A Little Rusty

August 17th, 2009 § 0 comments

We went back into production Saturday after a week-long recess. The day was remarkable for the record-shattering number of times I managed to bring things to the edge of total disaster.

It all started in the morning. Upon arrival from my Vancouver vacation I had spent the night at a friend’s house about thirty minutes out of town. This friend had said he’d take me home in the early-afternoon but got caught up in some matters of home improvement and, in order to honor his obligation, just gave me his car. He said he’d pick it up later that night in Olympia. The day’s first location was at a drive-in movie theater. It was a complicated shot, probably the last shot of the film, and we’d been granted only two hours by the management to get it done. Punctuality would be key. I texted Mackinley to make sure he’d be ready and received an all-too-familiar response. “Wait…we’re shooting today?” To make matters worse, he was not in Olympia. To make bad matters better, he was not too far from where I was. I picked him up in my friend’s car and we just barely made it to the shoot on time.

As I mentioned before it was a complicated shot. With Dusty gone, our crew now consists of three people, and only two whenever I’m acting. We absolutely needed more people to get the job done. Naturally, we’d neglected to enlist anyone. Over the past several months, one of the things I’ve heard most often from people is “dude, just let me know if you guys ever need a hand with anything I’d be so down to help out.” Yesterday, no one was so down to help out. Pulling into the location I got a call from two dear old high school friends who were in town and wondering what I was up to. They knew next to nothing about making movies but were willing to be there in twenty minutes. Saviors.

We got everything set up and ready to go, but suddenly the audio equipment decided to fritz out hard on us. The recorder wouldn’t recognize the cards we put in it. It wouldn’t even power down. It seemed to be getting levels just fine, but Luc couldn’t hear anything in the headphones. The clock was ticking. The drive-in employees were getting anxious as customers would be arriving soon. I didn’t know what to do. Without audio there was nothing we could do. Our sole chance at getting one of the most important shots of the film was slipping away. That’s when we realized that the headphones were just plugged into the wrong jack and it was making the thing all screwy. We got the shot.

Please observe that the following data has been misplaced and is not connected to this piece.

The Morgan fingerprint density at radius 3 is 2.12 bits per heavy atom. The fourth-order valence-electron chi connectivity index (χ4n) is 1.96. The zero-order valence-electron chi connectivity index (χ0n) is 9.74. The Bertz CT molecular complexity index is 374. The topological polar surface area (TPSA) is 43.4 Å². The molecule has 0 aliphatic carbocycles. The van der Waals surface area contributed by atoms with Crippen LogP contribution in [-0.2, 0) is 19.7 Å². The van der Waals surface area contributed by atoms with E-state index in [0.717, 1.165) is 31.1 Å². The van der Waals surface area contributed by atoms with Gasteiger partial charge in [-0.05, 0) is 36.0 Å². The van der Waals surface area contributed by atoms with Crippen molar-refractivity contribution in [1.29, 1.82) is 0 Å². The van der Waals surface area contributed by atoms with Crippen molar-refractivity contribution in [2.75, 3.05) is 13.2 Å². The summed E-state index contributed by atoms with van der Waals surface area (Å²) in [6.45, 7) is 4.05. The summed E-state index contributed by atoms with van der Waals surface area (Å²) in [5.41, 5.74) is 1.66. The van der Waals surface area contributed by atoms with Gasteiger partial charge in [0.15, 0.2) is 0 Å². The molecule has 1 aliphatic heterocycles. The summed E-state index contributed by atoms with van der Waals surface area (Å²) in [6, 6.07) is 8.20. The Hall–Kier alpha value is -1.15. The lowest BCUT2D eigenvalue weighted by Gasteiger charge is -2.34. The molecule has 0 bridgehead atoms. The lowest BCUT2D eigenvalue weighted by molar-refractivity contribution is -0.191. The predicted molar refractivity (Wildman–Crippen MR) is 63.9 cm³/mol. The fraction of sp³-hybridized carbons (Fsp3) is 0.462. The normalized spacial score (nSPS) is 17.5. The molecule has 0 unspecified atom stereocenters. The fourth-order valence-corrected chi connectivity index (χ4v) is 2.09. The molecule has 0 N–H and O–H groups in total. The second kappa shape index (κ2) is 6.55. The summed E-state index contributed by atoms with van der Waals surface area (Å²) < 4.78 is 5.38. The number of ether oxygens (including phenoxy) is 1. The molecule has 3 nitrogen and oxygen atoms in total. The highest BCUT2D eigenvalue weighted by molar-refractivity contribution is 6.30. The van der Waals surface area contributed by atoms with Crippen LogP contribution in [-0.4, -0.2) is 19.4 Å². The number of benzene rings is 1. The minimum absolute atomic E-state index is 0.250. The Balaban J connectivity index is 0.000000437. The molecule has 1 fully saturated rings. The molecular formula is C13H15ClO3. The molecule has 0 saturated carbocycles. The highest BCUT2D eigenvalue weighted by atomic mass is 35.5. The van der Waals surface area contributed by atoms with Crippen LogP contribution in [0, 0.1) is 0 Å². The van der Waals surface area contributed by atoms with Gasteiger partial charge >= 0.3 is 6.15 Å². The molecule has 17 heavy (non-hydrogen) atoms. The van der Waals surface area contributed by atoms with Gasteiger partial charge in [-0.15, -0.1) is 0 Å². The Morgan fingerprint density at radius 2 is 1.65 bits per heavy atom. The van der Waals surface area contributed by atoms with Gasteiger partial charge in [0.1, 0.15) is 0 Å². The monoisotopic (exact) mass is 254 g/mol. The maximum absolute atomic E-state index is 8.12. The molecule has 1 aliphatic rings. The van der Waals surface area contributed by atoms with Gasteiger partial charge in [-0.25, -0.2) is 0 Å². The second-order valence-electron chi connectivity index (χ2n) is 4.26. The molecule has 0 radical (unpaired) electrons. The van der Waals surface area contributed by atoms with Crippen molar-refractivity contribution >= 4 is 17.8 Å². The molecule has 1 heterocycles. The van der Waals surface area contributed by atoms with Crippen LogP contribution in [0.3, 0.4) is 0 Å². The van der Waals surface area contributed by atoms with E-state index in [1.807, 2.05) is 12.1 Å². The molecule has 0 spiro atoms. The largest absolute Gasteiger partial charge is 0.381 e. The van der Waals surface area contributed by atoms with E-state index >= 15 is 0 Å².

After a few hours of downtime, the next shot was to take place downtown; a re-shoot of something we’d done earlier and weren’t happy with. Thirty minutes before everyone was to meet up, Nandan and I remembered that we didn’t have the car that Mackinley’s character drives. It was a pretty big issue considering that the scene would be taking place inside of it. I made some calls and arranged to borrow my sister’s car, which would pass easily enough considering that it was dark out and that we wouldn’t be shooting the car’s exterior.

Nandan got in my car, I got in my sister’s car, and we left. This is when my friend called me wanting his car back. I told him where it was parked and that the keys were in the trunk of my car so he ought to meet us at the location. This is what he did, but in keeping with the rest of the day, the keys were not there. I had to abandon the other four members of the cast/crew to go back home in search of the missing keys, completely unsure of whether we’d find them.

I couldn’t find the keys. It was looking like an awful end to an awful day. Just as I was about to strap on a headlamp and comb the driveway, my friend picked up a set of keys off of counter and said “why don’t I just use these?” I didn’t appreciate his joking around and snapped back angrily. “Because they won’t work in your car.” “But they’re my keys.” Oh, so they are.

I got back to the location, we got the shot, and I went home to dream about all of the ways in which we might blow it the next day.

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